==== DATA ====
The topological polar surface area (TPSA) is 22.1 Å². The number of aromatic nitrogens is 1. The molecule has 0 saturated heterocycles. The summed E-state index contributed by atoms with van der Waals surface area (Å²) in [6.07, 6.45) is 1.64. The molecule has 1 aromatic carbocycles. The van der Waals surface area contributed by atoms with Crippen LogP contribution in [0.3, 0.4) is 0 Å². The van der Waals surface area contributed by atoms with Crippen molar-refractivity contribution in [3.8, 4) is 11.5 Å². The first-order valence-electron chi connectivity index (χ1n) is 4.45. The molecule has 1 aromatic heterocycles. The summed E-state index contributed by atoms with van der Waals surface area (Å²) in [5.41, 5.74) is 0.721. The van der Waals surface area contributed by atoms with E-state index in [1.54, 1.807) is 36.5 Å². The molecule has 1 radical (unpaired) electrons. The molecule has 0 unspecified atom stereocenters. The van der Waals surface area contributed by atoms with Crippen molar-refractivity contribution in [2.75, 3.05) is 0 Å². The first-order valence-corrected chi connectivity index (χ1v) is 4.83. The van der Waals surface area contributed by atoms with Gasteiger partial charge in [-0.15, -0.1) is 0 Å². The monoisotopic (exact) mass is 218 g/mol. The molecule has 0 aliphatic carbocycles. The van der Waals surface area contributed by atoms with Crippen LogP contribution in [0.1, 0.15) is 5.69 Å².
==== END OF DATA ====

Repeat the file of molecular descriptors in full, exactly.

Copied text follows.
The topological polar surface area (TPSA) is 22.1 Å². The number of aromatic nitrogens is 1. The molecule has 0 saturated heterocycles. The summed E-state index contributed by atoms with van der Waals surface area (Å²) in [6.07, 6.45) is 1.64. The molecule has 1 aromatic carbocycles. The van der Waals surface area contributed by atoms with Crippen LogP contribution in [0.3, 0.4) is 0 Å². The van der Waals surface area contributed by atoms with Crippen molar-refractivity contribution in [3.8, 4) is 11.5 Å². The first-order valence-electron chi connectivity index (χ1n) is 4.45. The molecule has 1 aromatic heterocycles. The summed E-state index contributed by atoms with van der Waals surface area (Å²) in [5.41, 5.74) is 0.721. The van der Waals surface area contributed by atoms with E-state index in [1.54, 1.807) is 36.5 Å². The molecule has 1 radical (unpaired) electrons. The molecule has 0 unspecified atom stereocenters. The van der Waals surface area contributed by atoms with Crippen molar-refractivity contribution in [2.75, 3.05) is 0 Å². The first-order valence-corrected chi connectivity index (χ1v) is 4.83. The van der Waals surface area contributed by atoms with Gasteiger partial charge in [-0.15, -0.1) is 0 Å². The monoisotopic (exact) mass is 218 g/mol. The molecule has 0 aliphatic carbocycles. The van der Waals surface area contributed by atoms with Crippen LogP contribution in [0.1, 0.15) is 5.69 Å².